Please refer to Biomolecules Class 12 Chemistry notes and questions with solutions below. These revision notes and important examination questions have been prepared based on the latest Chemistry books for Class 12. You can go through the questions and solutions below which will help you to get better marks in your examinations.
Class 12 Chemistry Biomolecules Notes and Questions
• Carbohydrates: Polyhydroxy aldehydes or polyhydroxyketones or compounds on hydrolysis give carbohydrates.
• Classification of carbohydrates:
(a) Simplest carbohydrates
(b) It cannot be hydrolysed into simpler compounds
(c) Examples – Glucose, mannose
(a) Carbohydrates which gives 2 to 10 monosaccharide units on hydrolysis
(b) Examples – Sucrose, Lactose, Maltose
(a) Carbohydrates which on hydrolysis give large number of monosaccharide units.
(b) Examples – Cellulose, starch
• Anomers: Pair of optical isomers which differ in configuration only around C1 atom are called anomers. Examples – -D-glucopyranose and -D-glucopyranose.
• Epimers: Pair of optical isomers which differ in configurationaround any other C atom other than C1 atom are called epimers. E.g. D-glucose and D- mannose are C2epimers.
• Preparation of glucose (also called dextrose, grape sugar):
• Structure elucidation of glucose:
a) D – glucose with HI
b) D – glucose with HCN
c) D – glucose with NH2OH
d) D- glucose with Fehling’s reagent
e) D – glucose with Tollen’s reagent
f) D – glucose with nitric acid
g) D – glucose with (CH3CO)2O and ZnCl2
h) D – glucose with bromine water
i) Glucose with phenyl hydrazine to form osazone
Glucose and fructose gives the same osazone because the reaction takes place at C1 and C2 only.
• Other Reactions of Glucose (Presence of ring structure)
Glucose does not give Schiff’s test and does not react with sodium bisulphite and NH3. Pentaacetyl glucose does not react with hydroxyl amine. This shows the absence of –CHO group and hence the presence of ring structure.
• Cyclic structure of glucose:
• Haworth representation of glucose:
• Cyclic structure of fructose:
• Haworth representation of fructose
Glycosidic linkage: The oxide linkage formed by the loss of a water molecule when two monosaccharides are joined together through oxygen atom is called glycosidic linkage.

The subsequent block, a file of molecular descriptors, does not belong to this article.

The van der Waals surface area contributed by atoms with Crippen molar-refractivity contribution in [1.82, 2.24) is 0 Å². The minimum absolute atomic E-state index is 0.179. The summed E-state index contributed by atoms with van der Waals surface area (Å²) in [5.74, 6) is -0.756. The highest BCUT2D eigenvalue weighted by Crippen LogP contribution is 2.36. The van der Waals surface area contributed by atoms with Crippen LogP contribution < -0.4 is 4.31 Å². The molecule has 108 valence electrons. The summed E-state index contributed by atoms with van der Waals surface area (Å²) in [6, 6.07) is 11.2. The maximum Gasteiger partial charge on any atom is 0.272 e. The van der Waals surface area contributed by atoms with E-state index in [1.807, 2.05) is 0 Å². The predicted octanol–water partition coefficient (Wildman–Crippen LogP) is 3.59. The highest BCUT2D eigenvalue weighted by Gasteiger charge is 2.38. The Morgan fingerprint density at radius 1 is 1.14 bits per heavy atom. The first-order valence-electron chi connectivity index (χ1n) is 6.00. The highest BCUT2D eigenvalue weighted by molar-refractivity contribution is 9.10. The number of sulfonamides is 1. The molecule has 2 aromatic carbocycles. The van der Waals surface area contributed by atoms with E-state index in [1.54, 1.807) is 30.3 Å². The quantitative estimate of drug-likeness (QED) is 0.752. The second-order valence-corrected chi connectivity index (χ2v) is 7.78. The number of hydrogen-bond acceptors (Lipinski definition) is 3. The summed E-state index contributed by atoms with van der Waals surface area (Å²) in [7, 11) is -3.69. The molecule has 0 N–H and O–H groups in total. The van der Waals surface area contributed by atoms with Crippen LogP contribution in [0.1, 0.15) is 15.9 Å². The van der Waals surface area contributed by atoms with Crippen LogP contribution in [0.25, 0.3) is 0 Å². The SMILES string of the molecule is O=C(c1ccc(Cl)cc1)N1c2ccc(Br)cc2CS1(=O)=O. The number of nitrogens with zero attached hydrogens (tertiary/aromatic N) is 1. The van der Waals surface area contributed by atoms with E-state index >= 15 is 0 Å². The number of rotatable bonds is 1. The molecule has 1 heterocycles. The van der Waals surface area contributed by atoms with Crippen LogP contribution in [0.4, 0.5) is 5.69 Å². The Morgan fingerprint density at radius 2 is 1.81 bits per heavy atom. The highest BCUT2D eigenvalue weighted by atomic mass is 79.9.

Sucrose (invert sugar):
a) Sucrose is a non-reducing sugar because the two monosaccharide units are held together by a glycosidic linkage between C1 of -glucose and C2 of – fructose. Since the reducing groups of glucose and fructose are involved in glycosidic bond formation, sucrose is a nonreducing sugar.
b) Sucrose is dextrorotatory but on hydrolysis it gives dextrorotatory & laevorotatory and the mixture is laevorotatory.
• Haworth Projection of Sucrose:
1. Maltose is composed of two α-D-glucose units in which C1 of one glucose (I) is linked to C4 of another glucose unit (II).
2. The free aldehyde group can be produced at C1 of second glucose in solution and it shows reducing properties so it is a reducing sugar.
• Haworth projection of maltose:
• Lactose (Milk sugar) : It is composed of β-D-galactose and β-D-glucose. The linkage is between C1 of galactose and C4 of glucose. Hence it is also a reducing sugar.
• Haworth projection of lactose:
Starch: It is a polymer of -glucose and consists of two components — Amylose and Amylopectin.
1. It is a water soluble component
2. It is a long unbranched chain polymer
3. It contains 200 – 1000 -D-(+)- glucose units held by – glycosidic linkages involving C1 – C4glycosidic linkage
4. It constitutes about 15-20% of starch
1. It is a water insoluble component